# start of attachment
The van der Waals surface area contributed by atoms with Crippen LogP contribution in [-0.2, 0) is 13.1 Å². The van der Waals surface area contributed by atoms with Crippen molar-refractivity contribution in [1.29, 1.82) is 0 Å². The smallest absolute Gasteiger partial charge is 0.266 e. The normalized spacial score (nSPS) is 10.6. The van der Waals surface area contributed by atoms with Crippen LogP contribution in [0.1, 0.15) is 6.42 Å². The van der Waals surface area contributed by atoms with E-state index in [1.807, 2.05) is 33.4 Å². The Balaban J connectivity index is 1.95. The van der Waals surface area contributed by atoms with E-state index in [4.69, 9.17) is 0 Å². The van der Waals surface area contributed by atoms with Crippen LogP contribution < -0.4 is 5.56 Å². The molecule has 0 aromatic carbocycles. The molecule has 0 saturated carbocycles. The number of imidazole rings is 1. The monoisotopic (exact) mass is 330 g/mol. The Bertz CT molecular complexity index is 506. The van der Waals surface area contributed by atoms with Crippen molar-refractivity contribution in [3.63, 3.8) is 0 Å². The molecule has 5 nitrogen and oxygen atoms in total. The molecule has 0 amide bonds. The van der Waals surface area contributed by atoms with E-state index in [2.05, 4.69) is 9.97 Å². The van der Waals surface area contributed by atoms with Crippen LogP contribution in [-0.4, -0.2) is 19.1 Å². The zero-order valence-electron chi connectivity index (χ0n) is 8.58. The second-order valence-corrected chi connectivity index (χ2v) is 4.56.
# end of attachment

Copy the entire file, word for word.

The van der Waals surface area contributed by atoms with Crippen LogP contribution in [-0.2, 0) is 13.1 Å². The van der Waals surface area contributed by atoms with Crippen molar-refractivity contribution in [1.29, 1.82) is 0 Å². The smallest absolute Gasteiger partial charge is 0.266 e. The normalized spacial score (nSPS) is 10.6. The van der Waals surface area contributed by atoms with Crippen LogP contribution in [0.1, 0.15) is 6.42 Å². The van der Waals surface area contributed by atoms with E-state index in [1.807, 2.05) is 33.4 Å². The Balaban J connectivity index is 1.95. The van der Waals surface area contributed by atoms with E-state index in [4.69, 9.17) is 0 Å². The van der Waals surface area contributed by atoms with Crippen LogP contribution < -0.4 is 5.56 Å². The molecule has 0 aromatic carbocycles. The molecule has 0 saturated carbocycles. The number of imidazole rings is 1. The monoisotopic (exact) mass is 330 g/mol. The Bertz CT molecular complexity index is 506. The van der Waals surface area contributed by atoms with Crippen molar-refractivity contribution in [3.63, 3.8) is 0 Å². The molecule has 5 nitrogen and oxygen atoms in total. The molecule has 0 amide bonds. The van der Waals surface area contributed by atoms with E-state index in [2.05, 4.69) is 9.97 Å². The van der Waals surface area contributed by atoms with Crippen LogP contribution in [-0.4, -0.2) is 19.1 Å². The zero-order valence-electron chi connectivity index (χ0n) is 8.58. The second-order valence-corrected chi connectivity index (χ2v) is 4.56.